Red Hat RPM Guide
The Red Hat RPM Guide covers the RPM package format used on Red Hat, Centos, Fedora, OpenSUSE, and other Linux distributions. It covers how to use, download, create, manage, and work with packages in the RPM format.
With RPM packaging, you can release your software in a consistent manner across a huge number of Linux systems, automating the installation of your packages. In addition, the book delves into programming with RPM packages from C, Python, and Perl.
Available online on a separate site as the Fedora RPM Guide, this book is now released under the Open Publication License, Version 1.0.
Table of Contents
- Part I: RPM Basics
- Chapter 1: Introducing Package Management
- Chapter 2: Introduction to RPM
- Chapter 3: RPM Overview
- Chapter 4: Using RPM
- Chapter 5: Using the RPM Database
- Chapter 6: Package Dependencies
- Chapter 7: Transactions
- Chapter 8: RPM Management Software
- Part II: Creating RPMs
- Chapter 9: Creating RPMs: An Overview
- Chapter 10: Working with Spec Files
- Chapter 11: Advanced RPM Packaging
- Chapter 12: Controlling the Build with rpmbuild
- Chapter 13: Supplemental Packaging Software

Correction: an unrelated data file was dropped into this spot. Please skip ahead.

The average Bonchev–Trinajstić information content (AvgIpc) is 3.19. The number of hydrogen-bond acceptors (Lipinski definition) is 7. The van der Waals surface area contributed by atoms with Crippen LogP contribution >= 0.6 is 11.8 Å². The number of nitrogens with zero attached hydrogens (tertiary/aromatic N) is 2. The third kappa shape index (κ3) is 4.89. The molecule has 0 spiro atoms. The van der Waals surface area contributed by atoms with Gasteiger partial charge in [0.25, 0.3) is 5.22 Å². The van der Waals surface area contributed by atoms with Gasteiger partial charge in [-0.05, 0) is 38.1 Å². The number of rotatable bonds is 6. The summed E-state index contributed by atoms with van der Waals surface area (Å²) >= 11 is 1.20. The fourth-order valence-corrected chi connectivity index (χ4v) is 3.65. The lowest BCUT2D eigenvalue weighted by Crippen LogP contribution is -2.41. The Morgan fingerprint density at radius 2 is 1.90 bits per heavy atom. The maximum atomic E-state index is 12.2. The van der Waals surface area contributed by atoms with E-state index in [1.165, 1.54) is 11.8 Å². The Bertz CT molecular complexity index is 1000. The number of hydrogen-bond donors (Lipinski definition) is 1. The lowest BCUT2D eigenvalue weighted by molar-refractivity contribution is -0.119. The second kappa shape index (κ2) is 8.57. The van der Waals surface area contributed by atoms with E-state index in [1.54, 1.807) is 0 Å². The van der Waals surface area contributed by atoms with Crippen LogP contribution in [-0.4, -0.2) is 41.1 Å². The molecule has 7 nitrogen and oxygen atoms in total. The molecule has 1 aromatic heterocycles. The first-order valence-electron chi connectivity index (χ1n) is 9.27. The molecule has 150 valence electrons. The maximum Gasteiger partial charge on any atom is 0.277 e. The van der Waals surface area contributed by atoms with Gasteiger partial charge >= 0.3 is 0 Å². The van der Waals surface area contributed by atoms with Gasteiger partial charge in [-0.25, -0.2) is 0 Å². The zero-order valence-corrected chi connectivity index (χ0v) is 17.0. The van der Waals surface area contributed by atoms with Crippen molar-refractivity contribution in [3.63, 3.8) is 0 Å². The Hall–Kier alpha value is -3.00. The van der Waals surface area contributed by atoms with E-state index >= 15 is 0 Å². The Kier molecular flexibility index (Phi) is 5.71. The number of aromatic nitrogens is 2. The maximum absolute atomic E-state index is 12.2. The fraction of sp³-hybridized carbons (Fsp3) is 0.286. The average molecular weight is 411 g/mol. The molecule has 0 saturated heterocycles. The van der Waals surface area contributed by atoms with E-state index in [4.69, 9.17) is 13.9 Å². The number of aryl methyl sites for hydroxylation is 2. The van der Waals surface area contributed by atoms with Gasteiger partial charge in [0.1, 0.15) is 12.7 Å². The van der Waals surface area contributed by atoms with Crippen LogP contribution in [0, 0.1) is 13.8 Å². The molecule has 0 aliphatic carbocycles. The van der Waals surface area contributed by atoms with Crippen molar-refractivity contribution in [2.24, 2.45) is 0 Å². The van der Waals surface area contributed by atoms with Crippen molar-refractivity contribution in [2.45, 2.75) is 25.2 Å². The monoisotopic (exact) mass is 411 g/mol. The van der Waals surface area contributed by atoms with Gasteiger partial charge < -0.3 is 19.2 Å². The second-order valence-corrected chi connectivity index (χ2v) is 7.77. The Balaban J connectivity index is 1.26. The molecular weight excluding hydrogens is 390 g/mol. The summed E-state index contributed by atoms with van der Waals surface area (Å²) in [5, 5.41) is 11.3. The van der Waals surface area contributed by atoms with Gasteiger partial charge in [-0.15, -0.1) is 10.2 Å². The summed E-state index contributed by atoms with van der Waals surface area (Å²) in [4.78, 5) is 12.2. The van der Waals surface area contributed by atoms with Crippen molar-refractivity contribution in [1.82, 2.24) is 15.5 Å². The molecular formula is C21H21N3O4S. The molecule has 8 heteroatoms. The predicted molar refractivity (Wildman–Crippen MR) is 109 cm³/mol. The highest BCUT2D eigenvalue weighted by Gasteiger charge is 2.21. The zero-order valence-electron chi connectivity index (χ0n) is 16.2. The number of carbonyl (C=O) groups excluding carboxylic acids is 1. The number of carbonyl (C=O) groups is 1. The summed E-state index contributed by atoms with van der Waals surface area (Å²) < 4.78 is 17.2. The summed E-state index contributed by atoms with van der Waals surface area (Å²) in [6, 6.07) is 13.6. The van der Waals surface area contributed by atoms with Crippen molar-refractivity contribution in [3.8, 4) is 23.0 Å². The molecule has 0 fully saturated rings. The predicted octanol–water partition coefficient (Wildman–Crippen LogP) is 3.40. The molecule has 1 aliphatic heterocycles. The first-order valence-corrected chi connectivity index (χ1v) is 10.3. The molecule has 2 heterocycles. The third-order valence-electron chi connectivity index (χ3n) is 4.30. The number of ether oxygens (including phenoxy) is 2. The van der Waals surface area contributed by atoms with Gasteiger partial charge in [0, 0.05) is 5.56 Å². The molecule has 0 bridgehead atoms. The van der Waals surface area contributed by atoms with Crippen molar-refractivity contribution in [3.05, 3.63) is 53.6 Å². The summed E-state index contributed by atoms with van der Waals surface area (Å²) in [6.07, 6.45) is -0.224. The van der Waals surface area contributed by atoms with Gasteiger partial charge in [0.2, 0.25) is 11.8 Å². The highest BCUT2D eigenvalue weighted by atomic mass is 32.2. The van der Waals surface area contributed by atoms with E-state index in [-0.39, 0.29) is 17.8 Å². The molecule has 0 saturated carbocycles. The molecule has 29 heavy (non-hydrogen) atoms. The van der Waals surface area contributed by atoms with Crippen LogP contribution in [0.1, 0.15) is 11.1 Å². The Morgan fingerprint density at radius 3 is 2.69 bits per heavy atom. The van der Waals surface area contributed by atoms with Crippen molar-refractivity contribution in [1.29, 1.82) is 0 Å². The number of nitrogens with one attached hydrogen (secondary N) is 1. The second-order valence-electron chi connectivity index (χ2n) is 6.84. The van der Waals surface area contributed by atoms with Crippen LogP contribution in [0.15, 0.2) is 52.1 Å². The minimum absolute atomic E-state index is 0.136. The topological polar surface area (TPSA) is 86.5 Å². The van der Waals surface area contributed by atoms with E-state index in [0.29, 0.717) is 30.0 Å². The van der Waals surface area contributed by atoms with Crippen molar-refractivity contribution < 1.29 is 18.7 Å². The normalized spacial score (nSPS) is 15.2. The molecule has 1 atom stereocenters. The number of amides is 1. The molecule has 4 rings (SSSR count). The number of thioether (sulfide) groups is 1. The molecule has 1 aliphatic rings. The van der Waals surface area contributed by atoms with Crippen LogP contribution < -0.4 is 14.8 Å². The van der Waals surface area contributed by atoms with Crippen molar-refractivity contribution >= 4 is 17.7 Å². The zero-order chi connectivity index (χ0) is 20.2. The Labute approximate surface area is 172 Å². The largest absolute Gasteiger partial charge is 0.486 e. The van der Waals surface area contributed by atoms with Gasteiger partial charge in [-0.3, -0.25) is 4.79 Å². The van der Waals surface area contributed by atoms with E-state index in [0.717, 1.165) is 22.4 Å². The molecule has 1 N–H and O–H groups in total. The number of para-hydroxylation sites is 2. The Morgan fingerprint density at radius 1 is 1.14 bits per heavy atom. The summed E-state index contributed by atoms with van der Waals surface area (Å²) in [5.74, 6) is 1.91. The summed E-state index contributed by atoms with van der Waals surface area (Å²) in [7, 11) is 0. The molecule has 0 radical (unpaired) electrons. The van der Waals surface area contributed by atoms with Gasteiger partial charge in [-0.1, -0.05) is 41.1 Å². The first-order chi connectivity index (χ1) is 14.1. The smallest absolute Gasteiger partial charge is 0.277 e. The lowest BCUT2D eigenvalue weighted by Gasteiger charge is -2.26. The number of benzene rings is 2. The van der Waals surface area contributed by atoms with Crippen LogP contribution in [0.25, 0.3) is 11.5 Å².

- Chapter 14: Packaging Guidelines
- Part III: Programming RPM
- Chapter 15: Automating RPM with Scripts
- Chapter 16: Programming RPM with C
- Chapter 17: Programming RPM with Python
- Chapter 18: Programming RPM with Perl
- Part IV: Extending RPM
- Chapter 19: Using RPM on Non-Red Hat Linuxes
- Chapter 20: RPM on Other Operating Systems
- Chapter 21: Customizing RPM Behavior
- Part V: Appendices
- Appendix A: RPM Command Reference
- Appendix B: Spec File Syntax
- Appendix C: RPM Feature Evolution
- Appendix D: RPM Package File Structure
- Appendix E: RPM Resources
- Appendix F: Linux Text Editors and Development Tools
- Appendix G: Licensing RPM
Errata for Red Hat RPM Guide, Printed Edition
Thanks to Aaron Bennett, Peter Bowen, Jeff Johnson, Christian Krause, Kelwin Wylie, Richard Hitt, JP Vossen, and the wonderful people at Red Hat.
|Page||Errata & Corrections|
|35||In the third paragraph, just below the example, the warning comes from the fact that the packages is signed, but the key is not found. If the package hadn't been GPG signed at all it would have passed.|
|50||The description of the
.rpmorig is used to save copy of preexsiting, but not in a package, file.
.rpmsave is used to save modified, previously installed, contents.
.rpmnew is used to save incoming if
|51||In the 2nd paragraph under Installing over the Internet, FileTransfer Protocol should be three words: File Transfer Protocol. Duh. Dumb typo.|
|55||The default repackage directory isn't /var/spool, but /var/spool/repackage. Check your RPM settings to be sure of the directory configured on your system.|
|56||In the 3rd paragraph in the note, /etc/rpmrc should be used for local customizations rather than modifying /usr/lib/rpm/rpmrc. See page 427 for a more in-depth look at the chain of these files.|
|57||The default set of initialization files is missing /etc/rpmrc. It should be:
/usr/lib/rpm/rpmrc:/usr/lib/rpm/redhat/rpmrc:/etc/rpmrc:~/.rpmrc Note that it is actually listed without /etc/rpmrc in the rpm man page, too.